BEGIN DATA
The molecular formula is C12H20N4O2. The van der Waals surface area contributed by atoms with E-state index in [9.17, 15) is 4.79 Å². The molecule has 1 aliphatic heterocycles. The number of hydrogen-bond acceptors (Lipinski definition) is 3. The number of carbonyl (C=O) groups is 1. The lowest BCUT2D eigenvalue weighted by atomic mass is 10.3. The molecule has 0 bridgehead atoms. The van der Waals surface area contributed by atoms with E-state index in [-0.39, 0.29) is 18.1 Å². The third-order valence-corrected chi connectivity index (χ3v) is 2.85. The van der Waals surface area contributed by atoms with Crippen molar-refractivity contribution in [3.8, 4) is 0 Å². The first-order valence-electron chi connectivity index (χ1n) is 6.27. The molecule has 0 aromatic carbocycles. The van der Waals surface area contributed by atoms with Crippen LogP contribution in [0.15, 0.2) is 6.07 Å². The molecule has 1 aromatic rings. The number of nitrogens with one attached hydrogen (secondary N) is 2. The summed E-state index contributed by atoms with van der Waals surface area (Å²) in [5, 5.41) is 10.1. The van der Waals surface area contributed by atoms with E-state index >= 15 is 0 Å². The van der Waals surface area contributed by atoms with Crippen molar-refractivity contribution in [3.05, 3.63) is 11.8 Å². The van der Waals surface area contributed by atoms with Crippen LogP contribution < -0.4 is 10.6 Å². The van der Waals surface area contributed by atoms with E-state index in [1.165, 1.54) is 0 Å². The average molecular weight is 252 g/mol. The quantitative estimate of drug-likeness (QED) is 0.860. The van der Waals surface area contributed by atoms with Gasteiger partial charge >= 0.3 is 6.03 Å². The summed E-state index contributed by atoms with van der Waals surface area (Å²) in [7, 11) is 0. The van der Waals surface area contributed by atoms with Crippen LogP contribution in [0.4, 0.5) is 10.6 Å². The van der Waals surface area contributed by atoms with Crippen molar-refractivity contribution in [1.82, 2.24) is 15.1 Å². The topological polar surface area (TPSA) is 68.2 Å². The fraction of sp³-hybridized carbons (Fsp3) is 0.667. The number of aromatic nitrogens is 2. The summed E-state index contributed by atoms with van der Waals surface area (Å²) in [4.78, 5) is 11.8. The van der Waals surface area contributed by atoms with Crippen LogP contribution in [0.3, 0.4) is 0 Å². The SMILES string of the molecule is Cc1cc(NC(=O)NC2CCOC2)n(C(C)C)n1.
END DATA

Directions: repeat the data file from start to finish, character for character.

The molecular formula is C12H20N4O2. The van der Waals surface area contributed by atoms with E-state index in [9.17, 15) is 4.79 Å². The molecule has 1 aliphatic heterocycles. The number of hydrogen-bond acceptors (Lipinski definition) is 3. The number of carbonyl (C=O) groups is 1. The lowest BCUT2D eigenvalue weighted by atomic mass is 10.3. The molecule has 0 bridgehead atoms. The van der Waals surface area contributed by atoms with E-state index in [-0.39, 0.29) is 18.1 Å². The third-order valence-corrected chi connectivity index (χ3v) is 2.85. The van der Waals surface area contributed by atoms with Crippen molar-refractivity contribution in [3.8, 4) is 0 Å². The first-order valence-electron chi connectivity index (χ1n) is 6.27. The molecule has 0 aromatic carbocycles. The van der Waals surface area contributed by atoms with Crippen LogP contribution in [0.15, 0.2) is 6.07 Å². The molecule has 1 aromatic rings. The number of nitrogens with one attached hydrogen (secondary N) is 2. The summed E-state index contributed by atoms with van der Waals surface area (Å²) in [5, 5.41) is 10.1. The van der Waals surface area contributed by atoms with E-state index >= 15 is 0 Å². The van der Waals surface area contributed by atoms with Crippen molar-refractivity contribution in [3.05, 3.63) is 11.8 Å². The van der Waals surface area contributed by atoms with Crippen LogP contribution < -0.4 is 10.6 Å². The van der Waals surface area contributed by atoms with E-state index in [1.165, 1.54) is 0 Å². The average molecular weight is 252 g/mol. The quantitative estimate of drug-likeness (QED) is 0.860. The van der Waals surface area contributed by atoms with Gasteiger partial charge >= 0.3 is 6.03 Å². The summed E-state index contributed by atoms with van der Waals surface area (Å²) in [7, 11) is 0. The van der Waals surface area contributed by atoms with Crippen LogP contribution in [0.4, 0.5) is 10.6 Å². The van der Waals surface area contributed by atoms with Crippen molar-refractivity contribution in [1.82, 2.24) is 15.1 Å². The topological polar surface area (TPSA) is 68.2 Å². The fraction of sp³-hybridized carbons (Fsp3) is 0.667. The number of aromatic nitrogens is 2. The summed E-state index contributed by atoms with van der Waals surface area (Å²) in [4.78, 5) is 11.8. The van der Waals surface area contributed by atoms with Crippen LogP contribution in [0.3, 0.4) is 0 Å². The SMILES string of the molecule is Cc1cc(NC(=O)NC2CCOC2)n(C(C)C)n1.